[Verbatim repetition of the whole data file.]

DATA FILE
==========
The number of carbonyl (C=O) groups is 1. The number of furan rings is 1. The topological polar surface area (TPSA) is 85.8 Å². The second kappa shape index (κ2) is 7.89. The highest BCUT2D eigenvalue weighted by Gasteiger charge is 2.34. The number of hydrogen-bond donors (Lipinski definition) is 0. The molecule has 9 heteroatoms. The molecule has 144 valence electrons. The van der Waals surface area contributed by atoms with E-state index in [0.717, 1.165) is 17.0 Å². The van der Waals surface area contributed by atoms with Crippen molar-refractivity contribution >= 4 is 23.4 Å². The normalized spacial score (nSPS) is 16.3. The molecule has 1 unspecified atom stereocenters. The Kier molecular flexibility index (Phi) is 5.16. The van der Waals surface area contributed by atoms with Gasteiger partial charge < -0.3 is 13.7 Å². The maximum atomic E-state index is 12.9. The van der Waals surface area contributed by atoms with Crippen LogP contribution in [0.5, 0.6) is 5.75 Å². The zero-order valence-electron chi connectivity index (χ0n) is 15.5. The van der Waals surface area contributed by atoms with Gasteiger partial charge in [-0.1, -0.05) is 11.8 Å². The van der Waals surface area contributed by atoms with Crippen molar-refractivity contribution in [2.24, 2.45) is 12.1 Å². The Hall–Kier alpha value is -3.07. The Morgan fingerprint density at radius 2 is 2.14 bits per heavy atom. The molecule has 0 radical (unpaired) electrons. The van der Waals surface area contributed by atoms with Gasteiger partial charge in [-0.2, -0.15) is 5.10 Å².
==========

The number of carbonyl (C=O) groups is 1. The number of furan rings is 1. The topological polar surface area (TPSA) is 85.8 Å². The second kappa shape index (κ2) is 7.89. The highest BCUT2D eigenvalue weighted by Gasteiger charge is 2.34. The number of hydrogen-bond donors (Lipinski definition) is 0. The molecule has 9 heteroatoms. The molecule has 144 valence electrons. The van der Waals surface area contributed by atoms with E-state index in [0.717, 1.165) is 17.0 Å². The van der Waals surface area contributed by atoms with Crippen molar-refractivity contribution >= 4 is 23.4 Å². The normalized spacial score (nSPS) is 16.3. The molecule has 1 unspecified atom stereocenters. The Kier molecular flexibility index (Phi) is 5.16. The van der Waals surface area contributed by atoms with Gasteiger partial charge < -0.3 is 13.7 Å². The maximum atomic E-state index is 12.9. The van der Waals surface area contributed by atoms with Crippen LogP contribution in [0.5, 0.6) is 5.75 Å². The zero-order valence-electron chi connectivity index (χ0n) is 15.5. The van der Waals surface area contributed by atoms with Gasteiger partial charge in [-0.1, -0.05) is 11.8 Å². The van der Waals surface area contributed by atoms with Crippen molar-refractivity contribution in [2.24, 2.45) is 12.1 Å². The Hall–Kier alpha value is -3.07. The Morgan fingerprint density at radius 2 is 2.14 bits per heavy atom. The molecule has 0 radical (unpaired) electrons. The van der Waals surface area contributed by atoms with Gasteiger partial charge in [-0.2, -0.15) is 5.10 Å².